Friday, December 02, 2005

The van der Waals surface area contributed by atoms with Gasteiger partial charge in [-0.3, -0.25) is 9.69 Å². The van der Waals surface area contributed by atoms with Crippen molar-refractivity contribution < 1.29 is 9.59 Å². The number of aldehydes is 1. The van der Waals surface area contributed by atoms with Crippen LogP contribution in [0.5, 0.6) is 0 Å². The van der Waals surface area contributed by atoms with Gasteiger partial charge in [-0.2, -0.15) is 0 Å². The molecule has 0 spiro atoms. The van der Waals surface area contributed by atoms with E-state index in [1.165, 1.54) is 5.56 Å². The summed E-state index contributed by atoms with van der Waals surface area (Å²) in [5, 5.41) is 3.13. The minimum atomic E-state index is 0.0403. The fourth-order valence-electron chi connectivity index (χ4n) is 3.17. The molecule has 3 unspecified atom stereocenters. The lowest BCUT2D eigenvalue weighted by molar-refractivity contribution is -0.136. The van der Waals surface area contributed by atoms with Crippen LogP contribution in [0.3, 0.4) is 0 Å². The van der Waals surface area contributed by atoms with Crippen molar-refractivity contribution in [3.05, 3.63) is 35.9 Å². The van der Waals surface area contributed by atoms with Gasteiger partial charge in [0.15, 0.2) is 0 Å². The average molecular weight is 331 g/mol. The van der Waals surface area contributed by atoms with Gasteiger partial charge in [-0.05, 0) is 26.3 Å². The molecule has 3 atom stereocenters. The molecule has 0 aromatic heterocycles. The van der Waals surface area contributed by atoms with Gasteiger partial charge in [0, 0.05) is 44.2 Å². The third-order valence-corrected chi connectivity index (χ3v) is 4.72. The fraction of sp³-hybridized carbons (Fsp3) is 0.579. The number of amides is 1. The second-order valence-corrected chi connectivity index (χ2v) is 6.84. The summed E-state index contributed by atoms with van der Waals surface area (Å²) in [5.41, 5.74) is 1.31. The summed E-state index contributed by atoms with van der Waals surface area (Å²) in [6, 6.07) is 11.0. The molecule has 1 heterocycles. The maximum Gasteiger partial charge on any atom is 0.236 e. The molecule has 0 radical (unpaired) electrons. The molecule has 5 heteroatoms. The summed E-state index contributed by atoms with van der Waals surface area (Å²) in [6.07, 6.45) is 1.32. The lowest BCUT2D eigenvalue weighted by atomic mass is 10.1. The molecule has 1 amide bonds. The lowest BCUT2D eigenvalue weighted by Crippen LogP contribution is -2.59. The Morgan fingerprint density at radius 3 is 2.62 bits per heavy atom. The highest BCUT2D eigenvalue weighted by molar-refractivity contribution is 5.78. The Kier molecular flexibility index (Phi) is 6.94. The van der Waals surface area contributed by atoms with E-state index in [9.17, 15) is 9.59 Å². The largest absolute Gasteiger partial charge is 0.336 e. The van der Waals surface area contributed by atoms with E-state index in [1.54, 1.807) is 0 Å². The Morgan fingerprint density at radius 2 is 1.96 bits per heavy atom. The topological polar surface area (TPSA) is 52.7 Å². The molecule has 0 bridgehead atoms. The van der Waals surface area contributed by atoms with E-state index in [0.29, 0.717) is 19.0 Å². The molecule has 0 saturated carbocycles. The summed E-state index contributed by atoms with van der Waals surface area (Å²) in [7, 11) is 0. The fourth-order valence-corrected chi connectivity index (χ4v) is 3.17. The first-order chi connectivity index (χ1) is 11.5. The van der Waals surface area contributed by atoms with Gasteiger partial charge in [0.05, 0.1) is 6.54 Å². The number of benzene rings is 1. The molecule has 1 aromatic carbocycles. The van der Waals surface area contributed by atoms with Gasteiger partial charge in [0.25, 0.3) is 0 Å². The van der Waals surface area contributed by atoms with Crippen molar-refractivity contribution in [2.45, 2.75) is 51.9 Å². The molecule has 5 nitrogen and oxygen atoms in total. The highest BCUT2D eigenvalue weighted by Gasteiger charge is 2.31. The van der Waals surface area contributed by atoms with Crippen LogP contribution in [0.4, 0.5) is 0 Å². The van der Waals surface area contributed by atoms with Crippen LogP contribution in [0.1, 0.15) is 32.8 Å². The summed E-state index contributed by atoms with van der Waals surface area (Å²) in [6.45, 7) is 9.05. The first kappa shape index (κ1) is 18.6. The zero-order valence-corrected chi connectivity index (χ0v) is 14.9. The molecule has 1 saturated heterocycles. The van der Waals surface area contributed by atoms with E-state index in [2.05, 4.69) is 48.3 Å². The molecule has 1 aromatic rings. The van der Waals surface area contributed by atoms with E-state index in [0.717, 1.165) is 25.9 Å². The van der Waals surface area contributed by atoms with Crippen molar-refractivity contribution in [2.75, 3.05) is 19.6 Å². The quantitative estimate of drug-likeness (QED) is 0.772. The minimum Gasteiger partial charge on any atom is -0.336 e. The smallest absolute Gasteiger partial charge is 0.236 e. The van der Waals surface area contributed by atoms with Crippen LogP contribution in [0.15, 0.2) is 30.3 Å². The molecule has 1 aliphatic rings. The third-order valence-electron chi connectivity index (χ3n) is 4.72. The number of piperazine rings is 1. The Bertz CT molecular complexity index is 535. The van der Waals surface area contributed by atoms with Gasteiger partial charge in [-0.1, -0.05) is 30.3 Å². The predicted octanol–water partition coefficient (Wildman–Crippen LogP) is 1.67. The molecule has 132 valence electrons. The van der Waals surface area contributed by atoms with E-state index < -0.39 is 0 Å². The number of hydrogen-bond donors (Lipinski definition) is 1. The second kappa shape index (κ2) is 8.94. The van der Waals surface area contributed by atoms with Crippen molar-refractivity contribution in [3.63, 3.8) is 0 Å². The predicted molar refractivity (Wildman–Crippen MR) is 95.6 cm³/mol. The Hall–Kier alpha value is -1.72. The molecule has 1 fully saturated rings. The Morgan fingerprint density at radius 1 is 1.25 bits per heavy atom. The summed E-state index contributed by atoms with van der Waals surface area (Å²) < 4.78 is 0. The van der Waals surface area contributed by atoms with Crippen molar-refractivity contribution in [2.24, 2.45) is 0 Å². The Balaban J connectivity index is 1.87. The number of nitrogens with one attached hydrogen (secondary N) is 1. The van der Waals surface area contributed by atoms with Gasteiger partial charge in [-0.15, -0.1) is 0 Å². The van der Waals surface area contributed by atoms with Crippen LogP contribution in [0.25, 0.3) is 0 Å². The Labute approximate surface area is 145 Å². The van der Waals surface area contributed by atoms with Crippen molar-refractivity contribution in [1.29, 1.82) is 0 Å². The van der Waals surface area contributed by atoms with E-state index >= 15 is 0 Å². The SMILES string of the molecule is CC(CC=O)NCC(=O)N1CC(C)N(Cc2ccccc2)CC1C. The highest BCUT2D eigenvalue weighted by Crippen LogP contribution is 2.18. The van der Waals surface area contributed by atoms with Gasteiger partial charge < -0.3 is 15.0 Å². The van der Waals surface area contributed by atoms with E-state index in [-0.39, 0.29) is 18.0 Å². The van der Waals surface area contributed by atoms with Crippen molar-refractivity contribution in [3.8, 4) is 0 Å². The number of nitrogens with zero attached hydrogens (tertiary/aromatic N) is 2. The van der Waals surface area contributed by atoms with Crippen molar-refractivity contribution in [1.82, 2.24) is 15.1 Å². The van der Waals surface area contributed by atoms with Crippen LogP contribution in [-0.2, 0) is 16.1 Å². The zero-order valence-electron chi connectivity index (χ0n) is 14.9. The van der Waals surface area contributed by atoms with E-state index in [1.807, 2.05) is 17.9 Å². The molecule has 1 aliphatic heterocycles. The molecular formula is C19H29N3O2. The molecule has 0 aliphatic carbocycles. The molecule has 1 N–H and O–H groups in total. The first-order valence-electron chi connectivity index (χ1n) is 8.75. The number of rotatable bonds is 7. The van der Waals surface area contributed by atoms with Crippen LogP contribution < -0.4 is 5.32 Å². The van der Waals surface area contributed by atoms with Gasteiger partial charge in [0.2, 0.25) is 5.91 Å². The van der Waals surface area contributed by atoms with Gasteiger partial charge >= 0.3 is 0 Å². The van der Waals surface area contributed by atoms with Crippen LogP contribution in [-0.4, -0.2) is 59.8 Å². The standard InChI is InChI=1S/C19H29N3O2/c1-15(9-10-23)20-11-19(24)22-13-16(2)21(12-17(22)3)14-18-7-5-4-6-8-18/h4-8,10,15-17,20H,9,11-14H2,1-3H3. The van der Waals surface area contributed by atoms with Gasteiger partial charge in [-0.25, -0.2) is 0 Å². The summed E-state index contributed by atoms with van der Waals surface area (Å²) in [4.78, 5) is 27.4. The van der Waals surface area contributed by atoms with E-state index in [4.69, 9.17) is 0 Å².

When I started out in college I had just moved to South Florida from Toronto. I was 17. Young and naive, I had led a sheltered life. I was always a good girl. Didn't get into trouble, didn't skip classes, never had a boyfriend (not including Gregory the summer before I left). When I moved here I was optimistic, forgiving, tolerant, nice to everyone. My first year was pretty good academically. Socially I had a lot to learn. Since I didn't know anyone, basically whoever was around became my friend. My definition of friend was quite loose back then. If we could have ongoing conversations about nothing I considered the person a friend. My circle of "friends" was huge. I felt good. I was always on my way from one friend to another, from one friend's class to another's dorm or to watch another play basketball. I was busy, I knew a lot of people, everyone was cool with me. Of course, as one would expect, over time my circle began to shrink. I got along better with certain people than with others, and as it turned out, most of the people I drifted to were in the same circle. That's not to say I ignored everyone I used to talk to, we just didn't talk as often. There was no way I could maintain all of the original "friendships." How could I and expect to foster any deep relationships? I learned what true friends are. I learned that there is less value in quantity than in quality.